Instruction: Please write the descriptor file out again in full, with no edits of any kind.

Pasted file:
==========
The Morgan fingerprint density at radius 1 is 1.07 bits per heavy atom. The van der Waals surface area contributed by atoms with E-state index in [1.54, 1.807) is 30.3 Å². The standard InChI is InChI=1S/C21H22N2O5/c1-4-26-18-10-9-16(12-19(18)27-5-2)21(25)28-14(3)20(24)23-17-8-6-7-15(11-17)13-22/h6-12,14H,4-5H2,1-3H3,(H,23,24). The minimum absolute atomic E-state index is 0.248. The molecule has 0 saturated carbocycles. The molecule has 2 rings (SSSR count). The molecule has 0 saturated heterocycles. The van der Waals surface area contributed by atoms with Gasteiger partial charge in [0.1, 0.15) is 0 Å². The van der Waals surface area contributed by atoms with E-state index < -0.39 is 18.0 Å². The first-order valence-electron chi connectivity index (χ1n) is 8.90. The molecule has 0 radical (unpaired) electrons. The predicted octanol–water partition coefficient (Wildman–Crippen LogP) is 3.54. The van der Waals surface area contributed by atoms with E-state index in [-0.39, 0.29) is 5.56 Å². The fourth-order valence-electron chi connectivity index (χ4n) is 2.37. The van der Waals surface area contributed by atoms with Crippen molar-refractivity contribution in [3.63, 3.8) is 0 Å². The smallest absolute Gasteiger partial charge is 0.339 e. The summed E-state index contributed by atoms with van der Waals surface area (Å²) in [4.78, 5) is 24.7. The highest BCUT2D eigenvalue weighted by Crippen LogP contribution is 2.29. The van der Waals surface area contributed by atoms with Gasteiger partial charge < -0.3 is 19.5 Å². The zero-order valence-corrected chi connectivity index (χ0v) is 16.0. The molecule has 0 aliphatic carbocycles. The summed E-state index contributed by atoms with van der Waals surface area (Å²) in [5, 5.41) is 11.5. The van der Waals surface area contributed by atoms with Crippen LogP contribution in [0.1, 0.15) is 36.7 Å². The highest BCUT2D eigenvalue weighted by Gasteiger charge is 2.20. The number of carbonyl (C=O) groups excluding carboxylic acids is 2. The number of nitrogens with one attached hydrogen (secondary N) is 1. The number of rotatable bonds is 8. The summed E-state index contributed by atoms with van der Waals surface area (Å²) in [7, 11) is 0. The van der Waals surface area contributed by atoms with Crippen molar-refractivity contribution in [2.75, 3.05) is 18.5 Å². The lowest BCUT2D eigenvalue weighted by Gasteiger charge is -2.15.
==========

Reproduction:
The Morgan fingerprint density at radius 1 is 1.07 bits per heavy atom. The van der Waals surface area contributed by atoms with E-state index in [1.54, 1.807) is 30.3 Å². The standard InChI is InChI=1S/C21H22N2O5/c1-4-26-18-10-9-16(12-19(18)27-5-2)21(25)28-14(3)20(24)23-17-8-6-7-15(11-17)13-22/h6-12,14H,4-5H2,1-3H3,(H,23,24). The minimum absolute atomic E-state index is 0.248. The molecule has 0 saturated carbocycles. The molecule has 2 rings (SSSR count). The molecule has 0 saturated heterocycles. The van der Waals surface area contributed by atoms with Gasteiger partial charge in [0.1, 0.15) is 0 Å². The van der Waals surface area contributed by atoms with E-state index < -0.39 is 18.0 Å². The first-order valence-electron chi connectivity index (χ1n) is 8.90. The molecule has 0 radical (unpaired) electrons. The predicted octanol–water partition coefficient (Wildman–Crippen LogP) is 3.54. The van der Waals surface area contributed by atoms with E-state index in [-0.39, 0.29) is 5.56 Å². The fourth-order valence-electron chi connectivity index (χ4n) is 2.37. The van der Waals surface area contributed by atoms with Crippen molar-refractivity contribution in [3.63, 3.8) is 0 Å². The smallest absolute Gasteiger partial charge is 0.339 e. The summed E-state index contributed by atoms with van der Waals surface area (Å²) in [4.78, 5) is 24.7. The highest BCUT2D eigenvalue weighted by Crippen LogP contribution is 2.29. The van der Waals surface area contributed by atoms with Gasteiger partial charge < -0.3 is 19.5 Å². The zero-order valence-corrected chi connectivity index (χ0v) is 16.0. The molecule has 0 aliphatic carbocycles. The summed E-state index contributed by atoms with van der Waals surface area (Å²) in [5, 5.41) is 11.5. The van der Waals surface area contributed by atoms with Crippen LogP contribution in [0.1, 0.15) is 36.7 Å². The highest BCUT2D eigenvalue weighted by Gasteiger charge is 2.20. The number of carbonyl (C=O) groups excluding carboxylic acids is 2. The number of nitrogens with one attached hydrogen (secondary N) is 1. The number of rotatable bonds is 8. The summed E-state index contributed by atoms with van der Waals surface area (Å²) in [7, 11) is 0. The van der Waals surface area contributed by atoms with Crippen molar-refractivity contribution in [2.75, 3.05) is 18.5 Å². The lowest BCUT2D eigenvalue weighted by Gasteiger charge is -2.15.